When getting your roof replaced or building a home you have many decisions to make, one of those being the color of your roof shingles. This decision more than just about color as it can have an important impact on your home’s cooling capabilities, and how much money you spend on AC bills.

Here are the big differences between the two types of shingles that you should know!

Dark Shingles

Dark shingles refer to the traditional grays (along with other more common residential colors, such as dark brown) that you can find in many houses just walking down the street. They are easy to manufacture, generally highly affordable, and protect your roof with the classic asphalt coating.

Dark shingles tend to look best when paired with lighter house colors and bolder color choices, where the shingles can sink into the background and let other elements of the house come forward and show off.

However, when hotter days come around, dark shingle rooftops do have an issue. In direct sunlight, they tend to absorb heat from sunrays quickly. This heat travels through the roof and into your home or attic. In the attic, it can cause unwanted condensation issues. In the house, this extra heat can make it difficult to cool down your home, leading to higher energy bills over time. That thermal energy is also bad for the shingles and can cause them to wear out more quickly or suffer damage more easily in the fall and winter.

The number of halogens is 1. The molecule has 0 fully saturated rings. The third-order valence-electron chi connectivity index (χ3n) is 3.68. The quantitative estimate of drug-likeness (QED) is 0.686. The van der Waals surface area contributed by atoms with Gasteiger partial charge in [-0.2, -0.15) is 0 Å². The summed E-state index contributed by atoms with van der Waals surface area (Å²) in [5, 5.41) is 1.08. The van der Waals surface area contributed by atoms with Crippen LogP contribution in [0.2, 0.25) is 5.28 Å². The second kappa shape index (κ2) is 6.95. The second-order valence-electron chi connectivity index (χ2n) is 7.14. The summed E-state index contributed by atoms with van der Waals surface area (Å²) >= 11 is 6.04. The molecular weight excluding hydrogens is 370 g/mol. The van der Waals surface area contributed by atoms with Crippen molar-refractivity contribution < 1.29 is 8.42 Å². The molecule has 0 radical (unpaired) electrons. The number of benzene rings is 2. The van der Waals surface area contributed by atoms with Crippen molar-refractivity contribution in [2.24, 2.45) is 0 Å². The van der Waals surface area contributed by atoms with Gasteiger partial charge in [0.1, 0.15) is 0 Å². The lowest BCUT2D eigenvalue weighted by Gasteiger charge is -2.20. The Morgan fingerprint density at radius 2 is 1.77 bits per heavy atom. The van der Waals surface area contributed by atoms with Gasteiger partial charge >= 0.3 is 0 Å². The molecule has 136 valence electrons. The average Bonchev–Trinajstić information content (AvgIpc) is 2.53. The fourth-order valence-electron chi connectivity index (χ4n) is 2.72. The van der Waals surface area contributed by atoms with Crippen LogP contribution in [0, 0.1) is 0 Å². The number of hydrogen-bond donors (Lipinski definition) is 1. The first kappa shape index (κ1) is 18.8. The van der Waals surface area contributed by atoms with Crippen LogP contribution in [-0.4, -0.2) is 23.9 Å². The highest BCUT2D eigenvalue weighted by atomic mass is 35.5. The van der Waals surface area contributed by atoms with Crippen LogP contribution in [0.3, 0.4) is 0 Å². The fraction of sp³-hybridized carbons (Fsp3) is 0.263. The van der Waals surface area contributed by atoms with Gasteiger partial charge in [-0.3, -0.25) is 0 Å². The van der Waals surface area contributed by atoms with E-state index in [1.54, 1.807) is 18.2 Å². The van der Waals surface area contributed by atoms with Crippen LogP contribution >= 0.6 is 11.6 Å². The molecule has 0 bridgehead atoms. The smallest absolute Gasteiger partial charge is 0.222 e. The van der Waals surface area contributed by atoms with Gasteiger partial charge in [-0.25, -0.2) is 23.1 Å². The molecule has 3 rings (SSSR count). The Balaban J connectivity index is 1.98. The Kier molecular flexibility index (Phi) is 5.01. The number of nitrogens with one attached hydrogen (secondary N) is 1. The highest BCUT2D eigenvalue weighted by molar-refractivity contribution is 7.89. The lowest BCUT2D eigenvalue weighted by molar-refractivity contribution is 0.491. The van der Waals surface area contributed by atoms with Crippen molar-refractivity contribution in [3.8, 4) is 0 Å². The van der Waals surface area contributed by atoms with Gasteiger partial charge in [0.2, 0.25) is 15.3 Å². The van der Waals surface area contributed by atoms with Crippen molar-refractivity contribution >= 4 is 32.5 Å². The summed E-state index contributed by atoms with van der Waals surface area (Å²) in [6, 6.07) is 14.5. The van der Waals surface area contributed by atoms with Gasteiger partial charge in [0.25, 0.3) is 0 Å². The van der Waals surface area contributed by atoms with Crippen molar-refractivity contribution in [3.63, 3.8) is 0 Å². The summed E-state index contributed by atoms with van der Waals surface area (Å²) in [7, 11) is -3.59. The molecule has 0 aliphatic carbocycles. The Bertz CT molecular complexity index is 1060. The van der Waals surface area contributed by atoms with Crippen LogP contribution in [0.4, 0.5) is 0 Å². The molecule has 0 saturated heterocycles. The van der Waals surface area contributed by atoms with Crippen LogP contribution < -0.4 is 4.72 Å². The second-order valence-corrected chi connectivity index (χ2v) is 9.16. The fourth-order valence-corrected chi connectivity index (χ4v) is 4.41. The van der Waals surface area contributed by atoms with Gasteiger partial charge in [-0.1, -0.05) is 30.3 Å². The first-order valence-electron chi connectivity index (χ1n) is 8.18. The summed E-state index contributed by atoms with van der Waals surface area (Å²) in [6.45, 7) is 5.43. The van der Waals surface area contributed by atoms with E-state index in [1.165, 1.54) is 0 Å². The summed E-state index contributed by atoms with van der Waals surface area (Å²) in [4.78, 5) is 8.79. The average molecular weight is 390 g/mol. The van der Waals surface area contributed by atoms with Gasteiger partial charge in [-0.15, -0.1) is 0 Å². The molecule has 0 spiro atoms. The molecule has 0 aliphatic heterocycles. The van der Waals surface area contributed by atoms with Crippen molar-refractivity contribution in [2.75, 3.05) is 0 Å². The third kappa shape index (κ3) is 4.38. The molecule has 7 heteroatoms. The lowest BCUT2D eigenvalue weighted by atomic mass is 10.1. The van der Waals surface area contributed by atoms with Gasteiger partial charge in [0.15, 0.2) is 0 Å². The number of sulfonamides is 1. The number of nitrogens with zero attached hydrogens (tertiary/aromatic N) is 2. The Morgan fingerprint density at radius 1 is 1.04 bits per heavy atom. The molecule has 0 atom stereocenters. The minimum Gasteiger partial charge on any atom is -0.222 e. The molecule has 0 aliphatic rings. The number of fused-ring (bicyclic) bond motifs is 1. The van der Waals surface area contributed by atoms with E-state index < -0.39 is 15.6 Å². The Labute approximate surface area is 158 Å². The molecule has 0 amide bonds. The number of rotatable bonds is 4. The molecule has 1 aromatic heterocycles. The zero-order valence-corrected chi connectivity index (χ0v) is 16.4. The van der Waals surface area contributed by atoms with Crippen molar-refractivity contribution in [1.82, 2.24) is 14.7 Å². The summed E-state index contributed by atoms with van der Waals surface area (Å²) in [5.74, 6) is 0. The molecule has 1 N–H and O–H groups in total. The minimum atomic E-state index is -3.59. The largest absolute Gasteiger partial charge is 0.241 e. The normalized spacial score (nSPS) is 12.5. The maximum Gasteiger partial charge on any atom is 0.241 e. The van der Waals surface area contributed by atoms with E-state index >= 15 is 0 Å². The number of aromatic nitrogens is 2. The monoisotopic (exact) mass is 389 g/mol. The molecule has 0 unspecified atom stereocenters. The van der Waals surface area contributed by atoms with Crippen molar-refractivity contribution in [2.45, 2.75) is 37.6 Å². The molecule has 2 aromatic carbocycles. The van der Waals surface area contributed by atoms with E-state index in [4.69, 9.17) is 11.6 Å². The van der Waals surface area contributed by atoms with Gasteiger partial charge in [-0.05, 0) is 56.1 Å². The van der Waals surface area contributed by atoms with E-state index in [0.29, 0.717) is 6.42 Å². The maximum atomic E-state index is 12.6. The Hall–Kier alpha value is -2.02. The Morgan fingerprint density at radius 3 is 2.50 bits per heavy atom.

Light Shingles

Light shingles are made of very light grays and whitened panels. In most respects beyond color, they are similar to darker materials, although they may have a higher price tag because they remain more of a niche market choice, at least for now. Light shingles go well with darker siding colors, which provide a nice complement to the bright shingles.

The big benefit to using light shingles is energy efficiency. Lighter materials don’t absorb sunlight as easily as dark shingles. Instead, they reflect that light back into the sky. This helps the shingles last longer and helps keep houses cool during hot summer weather. As a result, homeowners with light shingles can save money over time on their energy bills. This is why there is often a rebate program available at a state or local level for using compatible light shingles.